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Support needed to prevent violence against women

One in three women in the United States has been physically assaulted, raped and/or stalked by a husband or boyfriend, meaning more than 475,000 women in San Diego have experienced intimate partner violence. This number expands to more than 40 percent when we include victims of other forms of violence against women, such as psychological partner abuse, nonpartner sexual violence, or sexual exploitation and trafficking. This means you know at least one woman who has experienced abuse. She may be your mother, your friend, your daughter, or she may be you.

Violence against women is a serious public health problem and violation of human rights. It can negatively impact a woman’s physical, mental, sexual and reproductive well-being. Abused women are twice as likely to be depressed and/or have alcohol disorders. Close to 40 percent of all women murdered globally are killed by a male intimate partner. Children, too, are deeply impacted by witnessing their mother be abused. They have increased health risks and are more likely to engage in criminal activity and/or experience violence in their own relationships.

The impact violence has on individuals extends to larger negative consequences throughout society. Intimate partner violence alone costs the U.S. $5.8 billion per year. Being abused by a partner compromises a woman’s ability to meaningfully participate in her own life, let alone the lives of others, and results in lost employment and productivity, as well as capacity to be a fully present parent, caretaker, friend and employee. Violence also depletes resources from social services, the justice system, health care agencies and employers.

To reduce the burdens of partner violence, stalking, sexual assault and other forms of abuse, Congress passed the Violence Against Women Act (VAWA) in 1994. In 1995, the Department of Justice established the Office of Violence Against Women (OVW) to provide technical assistance and administer grants to communities developing programs, policies, and practices aimed at ending all forms of violence against women. OVW’s work over the past two decades has led to significant achievements, including national expansion of violence prevention programs and establishment of rape crisis centers; improved services for abuse survivors; partnerships between law enforcement officers, prosecutors and judges; transitional housing for violence victims and legislation to hold perpetrators accountable.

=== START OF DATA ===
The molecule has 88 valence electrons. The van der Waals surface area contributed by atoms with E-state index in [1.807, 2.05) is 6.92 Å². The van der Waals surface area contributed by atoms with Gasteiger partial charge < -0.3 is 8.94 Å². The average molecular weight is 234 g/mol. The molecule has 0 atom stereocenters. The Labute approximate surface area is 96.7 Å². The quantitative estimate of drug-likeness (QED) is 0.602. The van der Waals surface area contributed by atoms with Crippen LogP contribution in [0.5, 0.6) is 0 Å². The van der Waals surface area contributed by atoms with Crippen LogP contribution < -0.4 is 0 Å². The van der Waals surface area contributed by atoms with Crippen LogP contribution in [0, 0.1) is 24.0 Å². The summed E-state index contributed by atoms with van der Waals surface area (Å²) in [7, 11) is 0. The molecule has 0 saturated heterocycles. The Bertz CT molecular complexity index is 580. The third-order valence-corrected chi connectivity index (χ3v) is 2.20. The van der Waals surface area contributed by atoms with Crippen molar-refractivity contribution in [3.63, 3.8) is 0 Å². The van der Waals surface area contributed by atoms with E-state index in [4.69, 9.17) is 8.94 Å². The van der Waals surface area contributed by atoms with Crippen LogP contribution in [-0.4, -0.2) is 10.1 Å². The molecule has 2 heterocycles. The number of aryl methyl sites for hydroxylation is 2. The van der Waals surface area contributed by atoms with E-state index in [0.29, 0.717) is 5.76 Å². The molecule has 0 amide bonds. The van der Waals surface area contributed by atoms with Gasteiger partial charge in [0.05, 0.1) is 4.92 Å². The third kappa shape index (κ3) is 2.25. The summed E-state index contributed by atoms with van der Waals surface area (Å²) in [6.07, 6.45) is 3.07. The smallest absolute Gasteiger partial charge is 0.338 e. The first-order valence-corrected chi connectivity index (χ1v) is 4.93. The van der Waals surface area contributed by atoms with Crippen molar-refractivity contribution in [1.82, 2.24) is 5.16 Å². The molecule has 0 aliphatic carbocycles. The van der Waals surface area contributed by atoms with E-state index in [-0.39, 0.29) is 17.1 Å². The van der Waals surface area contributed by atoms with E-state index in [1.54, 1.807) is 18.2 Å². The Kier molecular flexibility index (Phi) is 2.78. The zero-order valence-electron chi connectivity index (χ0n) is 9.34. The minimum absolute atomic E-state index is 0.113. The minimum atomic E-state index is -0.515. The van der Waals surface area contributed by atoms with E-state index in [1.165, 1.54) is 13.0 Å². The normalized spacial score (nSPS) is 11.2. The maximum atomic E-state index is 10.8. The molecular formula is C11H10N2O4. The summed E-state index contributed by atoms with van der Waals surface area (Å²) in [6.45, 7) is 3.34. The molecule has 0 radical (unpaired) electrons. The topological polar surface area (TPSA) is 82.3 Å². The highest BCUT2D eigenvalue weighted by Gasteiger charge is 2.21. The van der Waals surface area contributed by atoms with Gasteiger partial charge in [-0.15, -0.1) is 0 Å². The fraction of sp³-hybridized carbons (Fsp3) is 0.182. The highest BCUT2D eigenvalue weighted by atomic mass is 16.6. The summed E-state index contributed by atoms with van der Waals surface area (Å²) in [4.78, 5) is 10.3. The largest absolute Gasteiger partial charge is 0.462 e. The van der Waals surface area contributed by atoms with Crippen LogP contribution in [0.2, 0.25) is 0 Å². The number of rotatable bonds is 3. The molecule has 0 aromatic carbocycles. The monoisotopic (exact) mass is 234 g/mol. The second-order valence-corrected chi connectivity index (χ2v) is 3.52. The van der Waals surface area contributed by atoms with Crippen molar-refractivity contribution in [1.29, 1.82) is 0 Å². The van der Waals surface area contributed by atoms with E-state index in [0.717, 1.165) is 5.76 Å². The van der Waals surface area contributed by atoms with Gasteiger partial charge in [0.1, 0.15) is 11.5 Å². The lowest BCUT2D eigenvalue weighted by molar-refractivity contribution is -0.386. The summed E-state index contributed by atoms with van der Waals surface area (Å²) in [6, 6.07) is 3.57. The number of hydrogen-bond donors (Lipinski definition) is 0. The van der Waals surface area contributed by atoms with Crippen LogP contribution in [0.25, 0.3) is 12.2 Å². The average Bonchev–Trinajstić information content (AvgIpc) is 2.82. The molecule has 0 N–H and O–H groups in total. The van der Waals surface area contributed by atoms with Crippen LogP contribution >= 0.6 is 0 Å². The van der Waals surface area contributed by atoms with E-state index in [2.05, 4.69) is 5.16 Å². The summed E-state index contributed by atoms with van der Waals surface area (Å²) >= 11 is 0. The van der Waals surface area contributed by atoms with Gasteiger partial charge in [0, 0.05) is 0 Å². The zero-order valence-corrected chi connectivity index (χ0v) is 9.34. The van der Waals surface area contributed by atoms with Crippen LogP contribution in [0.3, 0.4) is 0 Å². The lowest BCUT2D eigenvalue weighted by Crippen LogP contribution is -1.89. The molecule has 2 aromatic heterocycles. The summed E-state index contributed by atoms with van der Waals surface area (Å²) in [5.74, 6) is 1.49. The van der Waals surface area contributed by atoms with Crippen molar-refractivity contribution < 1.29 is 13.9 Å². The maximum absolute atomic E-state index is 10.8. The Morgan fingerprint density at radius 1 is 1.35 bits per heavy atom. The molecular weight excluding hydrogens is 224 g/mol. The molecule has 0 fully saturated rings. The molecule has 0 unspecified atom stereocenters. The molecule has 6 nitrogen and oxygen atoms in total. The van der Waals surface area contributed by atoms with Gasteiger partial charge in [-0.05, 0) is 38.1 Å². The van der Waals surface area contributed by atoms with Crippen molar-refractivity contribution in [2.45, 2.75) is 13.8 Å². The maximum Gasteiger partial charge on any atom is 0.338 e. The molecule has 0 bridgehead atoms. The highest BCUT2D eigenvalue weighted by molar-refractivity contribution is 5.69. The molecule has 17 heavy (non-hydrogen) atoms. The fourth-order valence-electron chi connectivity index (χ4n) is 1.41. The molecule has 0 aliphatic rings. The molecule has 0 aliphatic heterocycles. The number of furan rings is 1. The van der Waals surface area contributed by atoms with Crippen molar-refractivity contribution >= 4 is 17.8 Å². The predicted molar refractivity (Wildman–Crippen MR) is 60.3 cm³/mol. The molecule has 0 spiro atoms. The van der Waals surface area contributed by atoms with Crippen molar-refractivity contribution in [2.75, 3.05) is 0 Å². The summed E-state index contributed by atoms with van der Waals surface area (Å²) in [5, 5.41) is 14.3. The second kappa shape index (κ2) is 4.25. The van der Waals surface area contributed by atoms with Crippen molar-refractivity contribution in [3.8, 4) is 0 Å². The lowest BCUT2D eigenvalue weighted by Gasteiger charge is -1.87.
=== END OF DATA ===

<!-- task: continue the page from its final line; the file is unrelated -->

Unfortunately, OVW and the grants it administers are at grave risk for being eliminated because of shortsighted plans to reduce federal spending. Many politicians argue against OVW’s continued support due to misguided beliefs that family or relationship violence is a personal matter. It has been further suggested that legislation protecting women from abuse provides loopholes whereby immigrants can fraudulently claim violence victimization and be given easy access to the U.S. The science and evidence do not support these claims. To the contrary, research confirms that these protections contribute to healthy families and safer communities. Nonetheless, empirical findings are often discounted or challenged by decision makers, including our new Attorney General Jeff Sessions, who heads the Department of Justice. He was one of the senators who voted against reauthorization of VAWA in 2013 and has publicly opposed support for gender-based violence programs.

We have been working in the field of intimate partner violence prevention for more than 20 years and are deeply concerned about the potential direction our country is heading. Eliminating federal programs to prevent violence against women will take San Diego and the entire nation many steps back. However, it is not too late to do something to prevent this from happening. Your voice and opinion matter and we suggest you do the following to support those impacted by violence against women:

Call your representatives in Congress and ask them to maintain OVW funding to ensure San Diego and the U.S. continue to prioritize the importance of preventing violence against women and providing services to those victimized.

Support your local rape crisis centers and domestic violence service organizations, such as the Center for Community Solutions, through donations of money or volunteer time or by getting involved with the organization.

If you, your mother, friend, co-worker or child were experiencing violence, wouldn’t you want to know that needed, quality services were available? You can make a difference to ensure they are maintained.

Wagman is assistant professor of medicine and global public health, associate director of the Center on Gender Equity and Health, UC San Diego; deputy director of the UC Global Health Institute’s Center of Expertise on Women’s Health, Gender and Empowerment. Griffin-Tabor is CEO of Center for Community Solutions, San Diego’s largest agency serving victims of partner violence and sexual assault. Raj is professor of medicine and global public health, director of the Center on Gender Equity and Health, UC San Diego; board member of the Center for Community Solutions.

© 2017 Center For Community Solutions

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